This past July, I challenged myself to put all my devices away at 8pm every night for 31 days. During the challenge, I committed to finish reading the Book of Negroes, over 400-pages of pure literary genius, develop healthy sleep habits, and cultivate new offline hobbies.
I am happy to report that I finished the book in less than two weeks, and I noticed significant improvement in my sleep quality. Unfortunately, cultivating new offline habits didn’t come to fruition.
Still, the lessons from putting my devices away at a designated time every night have been immensely rewarding. I learned so much more than I anticipated with this challenge.
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When the challenge began, I was only a few days into my 14-day quarantine after returning to Canada from visiting my husband in the states. Aware of the difficulties of staying inside for 14 consecutive days, I committed to structuring my days with strict routine to avoid slipping into despair. The 31-day challenge was the perfect addition to my days, as it gave me something to look forward to, focus on and commit to every day.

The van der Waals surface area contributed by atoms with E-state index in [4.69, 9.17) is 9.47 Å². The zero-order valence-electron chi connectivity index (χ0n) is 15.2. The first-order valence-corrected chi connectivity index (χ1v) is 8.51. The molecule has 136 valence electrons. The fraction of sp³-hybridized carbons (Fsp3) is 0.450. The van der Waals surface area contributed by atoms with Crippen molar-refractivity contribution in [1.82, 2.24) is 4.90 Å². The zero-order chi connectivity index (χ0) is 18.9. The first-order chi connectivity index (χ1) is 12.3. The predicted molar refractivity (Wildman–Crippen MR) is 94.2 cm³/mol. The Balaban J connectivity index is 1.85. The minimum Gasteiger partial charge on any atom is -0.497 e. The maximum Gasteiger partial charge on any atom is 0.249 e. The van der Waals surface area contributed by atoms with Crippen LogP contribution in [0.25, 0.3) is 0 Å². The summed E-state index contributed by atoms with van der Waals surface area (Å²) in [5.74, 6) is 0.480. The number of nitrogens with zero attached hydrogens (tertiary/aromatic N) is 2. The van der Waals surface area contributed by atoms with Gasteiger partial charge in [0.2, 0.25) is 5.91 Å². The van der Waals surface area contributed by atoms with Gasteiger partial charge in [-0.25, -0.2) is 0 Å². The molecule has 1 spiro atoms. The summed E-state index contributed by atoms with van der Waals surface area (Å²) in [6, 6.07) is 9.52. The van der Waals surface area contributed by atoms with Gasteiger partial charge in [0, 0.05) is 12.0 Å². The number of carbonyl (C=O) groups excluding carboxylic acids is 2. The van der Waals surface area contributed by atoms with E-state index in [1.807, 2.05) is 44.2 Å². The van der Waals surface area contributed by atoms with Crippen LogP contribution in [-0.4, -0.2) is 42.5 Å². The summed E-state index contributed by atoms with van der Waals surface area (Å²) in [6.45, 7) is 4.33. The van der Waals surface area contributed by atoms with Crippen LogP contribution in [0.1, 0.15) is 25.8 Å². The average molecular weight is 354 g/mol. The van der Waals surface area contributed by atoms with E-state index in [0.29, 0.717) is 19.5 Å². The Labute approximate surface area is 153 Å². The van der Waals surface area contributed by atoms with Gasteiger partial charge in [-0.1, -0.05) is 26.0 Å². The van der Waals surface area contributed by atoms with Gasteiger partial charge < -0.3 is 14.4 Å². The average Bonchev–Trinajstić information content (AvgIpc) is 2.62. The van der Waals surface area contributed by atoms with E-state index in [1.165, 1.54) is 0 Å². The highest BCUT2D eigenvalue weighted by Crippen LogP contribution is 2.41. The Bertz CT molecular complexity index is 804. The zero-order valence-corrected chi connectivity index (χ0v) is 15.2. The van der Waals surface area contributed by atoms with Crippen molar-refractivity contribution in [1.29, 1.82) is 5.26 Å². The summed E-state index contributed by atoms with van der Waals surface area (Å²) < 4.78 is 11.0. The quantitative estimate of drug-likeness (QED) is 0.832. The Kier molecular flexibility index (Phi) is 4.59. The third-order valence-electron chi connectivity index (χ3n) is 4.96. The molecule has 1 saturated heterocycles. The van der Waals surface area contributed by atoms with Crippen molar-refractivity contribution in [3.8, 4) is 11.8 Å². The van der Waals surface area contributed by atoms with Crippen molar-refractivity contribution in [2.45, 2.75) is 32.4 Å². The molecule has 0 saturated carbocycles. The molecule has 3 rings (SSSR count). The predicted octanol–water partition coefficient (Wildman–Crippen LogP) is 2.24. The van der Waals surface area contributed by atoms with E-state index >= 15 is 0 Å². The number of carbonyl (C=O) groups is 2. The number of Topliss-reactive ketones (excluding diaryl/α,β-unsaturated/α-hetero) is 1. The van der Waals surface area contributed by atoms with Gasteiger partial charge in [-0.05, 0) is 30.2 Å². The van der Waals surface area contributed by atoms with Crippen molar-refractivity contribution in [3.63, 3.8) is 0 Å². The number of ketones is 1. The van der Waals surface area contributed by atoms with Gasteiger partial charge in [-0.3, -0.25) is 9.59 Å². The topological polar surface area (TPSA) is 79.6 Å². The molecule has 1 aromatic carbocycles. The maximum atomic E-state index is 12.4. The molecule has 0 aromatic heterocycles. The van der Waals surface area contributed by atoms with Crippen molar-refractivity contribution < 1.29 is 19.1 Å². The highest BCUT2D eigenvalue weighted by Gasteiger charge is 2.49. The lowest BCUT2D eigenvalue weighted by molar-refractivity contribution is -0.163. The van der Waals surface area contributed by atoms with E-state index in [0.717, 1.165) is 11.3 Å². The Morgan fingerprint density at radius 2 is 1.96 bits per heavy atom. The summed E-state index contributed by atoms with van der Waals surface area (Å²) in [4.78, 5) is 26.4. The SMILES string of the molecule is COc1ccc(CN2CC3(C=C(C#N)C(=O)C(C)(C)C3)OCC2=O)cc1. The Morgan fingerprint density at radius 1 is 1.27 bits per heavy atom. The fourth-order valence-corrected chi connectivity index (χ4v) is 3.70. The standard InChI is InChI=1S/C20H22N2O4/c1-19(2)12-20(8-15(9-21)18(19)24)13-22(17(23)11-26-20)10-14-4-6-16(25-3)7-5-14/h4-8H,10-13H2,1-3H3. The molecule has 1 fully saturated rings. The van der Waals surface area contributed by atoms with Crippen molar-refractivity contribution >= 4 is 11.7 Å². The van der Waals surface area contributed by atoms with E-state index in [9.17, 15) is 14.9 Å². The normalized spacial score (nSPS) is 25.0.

Almost every night in quarantine, I set an alarm for 7:45pm and turned all my devices off and put them away out of reach before 8pm. On Tuesday, July 14th, I returned back to work. Since I work until 10:30pm, the challenge became… challenging.
As evident by the picture above, there were almost as many days I failed at the challenge as there were days I accomplished it. Yet, I have learned so much about my relationship with my devices from committing to the challenge for a month.
Below are the four major lessons from my 31-day challenge putting my devices away at 8pm.
1. Putting my devices away allows me to engage in richer and deeper connections.
The first night of the challenge, I was feeling restless and looking for something to do when I randomly picked up the family photo albums and started flipping through. That simple act would lead to a rich conversation with my family about our family story for a few of hours.